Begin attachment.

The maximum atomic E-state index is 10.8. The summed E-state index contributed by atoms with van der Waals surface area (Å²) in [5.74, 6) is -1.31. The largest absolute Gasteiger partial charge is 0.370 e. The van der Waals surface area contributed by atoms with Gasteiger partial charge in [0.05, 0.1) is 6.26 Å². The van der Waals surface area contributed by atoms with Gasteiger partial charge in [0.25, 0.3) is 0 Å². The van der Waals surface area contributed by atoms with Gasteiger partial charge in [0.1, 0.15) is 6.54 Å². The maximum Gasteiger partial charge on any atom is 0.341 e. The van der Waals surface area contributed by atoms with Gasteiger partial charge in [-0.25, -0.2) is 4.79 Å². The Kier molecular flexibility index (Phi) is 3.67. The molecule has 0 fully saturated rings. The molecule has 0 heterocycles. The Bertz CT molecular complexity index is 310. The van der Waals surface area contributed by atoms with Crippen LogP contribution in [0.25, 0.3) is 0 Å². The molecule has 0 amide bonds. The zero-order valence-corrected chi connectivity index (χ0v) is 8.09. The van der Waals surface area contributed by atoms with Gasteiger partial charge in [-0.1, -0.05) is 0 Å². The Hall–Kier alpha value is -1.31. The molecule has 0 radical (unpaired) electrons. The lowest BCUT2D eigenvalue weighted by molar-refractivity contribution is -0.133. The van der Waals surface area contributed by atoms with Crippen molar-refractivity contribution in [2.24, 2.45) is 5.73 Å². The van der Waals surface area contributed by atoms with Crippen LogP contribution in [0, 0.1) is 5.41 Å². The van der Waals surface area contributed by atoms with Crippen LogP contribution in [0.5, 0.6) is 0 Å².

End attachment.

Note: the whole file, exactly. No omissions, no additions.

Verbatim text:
The maximum atomic E-state index is 10.8. The summed E-state index contributed by atoms with van der Waals surface area (Å²) in [5.74, 6) is -1.31. The largest absolute Gasteiger partial charge is 0.370 e. The van der Waals surface area contributed by atoms with Gasteiger partial charge in [0.05, 0.1) is 6.26 Å². The van der Waals surface area contributed by atoms with Gasteiger partial charge in [0.25, 0.3) is 0 Å². The van der Waals surface area contributed by atoms with Gasteiger partial charge in [0.1, 0.15) is 6.54 Å². The maximum Gasteiger partial charge on any atom is 0.341 e. The van der Waals surface area contributed by atoms with Gasteiger partial charge in [-0.25, -0.2) is 4.79 Å². The Kier molecular flexibility index (Phi) is 3.67. The molecule has 0 fully saturated rings. The molecule has 0 heterocycles. The Bertz CT molecular complexity index is 310. The van der Waals surface area contributed by atoms with Crippen LogP contribution in [0.25, 0.3) is 0 Å². The molecule has 0 amide bonds. The zero-order valence-corrected chi connectivity index (χ0v) is 8.09. The van der Waals surface area contributed by atoms with Gasteiger partial charge in [-0.1, -0.05) is 0 Å². The Hall–Kier alpha value is -1.31. The molecule has 0 radical (unpaired) electrons. The lowest BCUT2D eigenvalue weighted by molar-refractivity contribution is -0.133. The van der Waals surface area contributed by atoms with Crippen molar-refractivity contribution in [2.24, 2.45) is 5.73 Å². The van der Waals surface area contributed by atoms with Crippen LogP contribution in [0, 0.1) is 5.41 Å². The van der Waals surface area contributed by atoms with Crippen LogP contribution in [0.5, 0.6) is 0 Å².